Time to fit Tetris into timetables

It is heartening that teachers appear more enthusiastic than teenagers about playing computer games in lessons (page 1). Not only does it suggest that today's teachers are open-minded - and ready to take on all challengers at Tetris - it also shows the debate about the educational potential of games has moved on. No longer is it a simplistic row between technology evangelists who see "edutainment" as a panacea for all schools'

ills and Luddites who dismiss video games as pointless and brain-rotting.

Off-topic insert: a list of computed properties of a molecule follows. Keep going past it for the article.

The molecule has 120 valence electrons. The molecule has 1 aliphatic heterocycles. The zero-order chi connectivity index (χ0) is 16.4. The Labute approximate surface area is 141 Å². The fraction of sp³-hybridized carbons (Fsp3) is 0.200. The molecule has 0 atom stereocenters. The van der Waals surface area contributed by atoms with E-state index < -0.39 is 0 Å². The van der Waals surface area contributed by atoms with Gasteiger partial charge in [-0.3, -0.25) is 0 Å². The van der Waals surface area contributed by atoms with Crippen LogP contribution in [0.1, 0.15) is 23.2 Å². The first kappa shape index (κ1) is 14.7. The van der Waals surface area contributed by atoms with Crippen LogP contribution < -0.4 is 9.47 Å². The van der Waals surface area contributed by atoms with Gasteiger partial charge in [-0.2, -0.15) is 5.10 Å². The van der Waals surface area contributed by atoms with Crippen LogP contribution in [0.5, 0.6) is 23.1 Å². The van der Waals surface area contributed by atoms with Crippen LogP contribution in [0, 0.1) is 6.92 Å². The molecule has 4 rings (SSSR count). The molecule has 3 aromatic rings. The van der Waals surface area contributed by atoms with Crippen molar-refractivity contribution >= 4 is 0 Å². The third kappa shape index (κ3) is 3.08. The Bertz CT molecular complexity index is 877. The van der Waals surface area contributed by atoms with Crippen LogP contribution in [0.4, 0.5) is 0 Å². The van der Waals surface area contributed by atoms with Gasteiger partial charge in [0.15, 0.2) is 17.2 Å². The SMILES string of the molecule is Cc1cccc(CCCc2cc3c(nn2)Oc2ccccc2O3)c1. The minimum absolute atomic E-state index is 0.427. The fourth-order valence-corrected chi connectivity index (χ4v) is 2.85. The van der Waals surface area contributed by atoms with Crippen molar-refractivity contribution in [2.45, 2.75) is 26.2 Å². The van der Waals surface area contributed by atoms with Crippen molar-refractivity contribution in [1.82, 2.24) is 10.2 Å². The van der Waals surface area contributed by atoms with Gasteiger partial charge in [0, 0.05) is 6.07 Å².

So why are teenagers less keen to swap pens for joysticks? Maybe they worry that schools would take the fun out of them. More likely, they see upcoming exams as a greater priority. And pupils already play a game where they have to bump up their scores, do repetitive activities and finish off nasties to move up to the next level: it's called the national curriculum.

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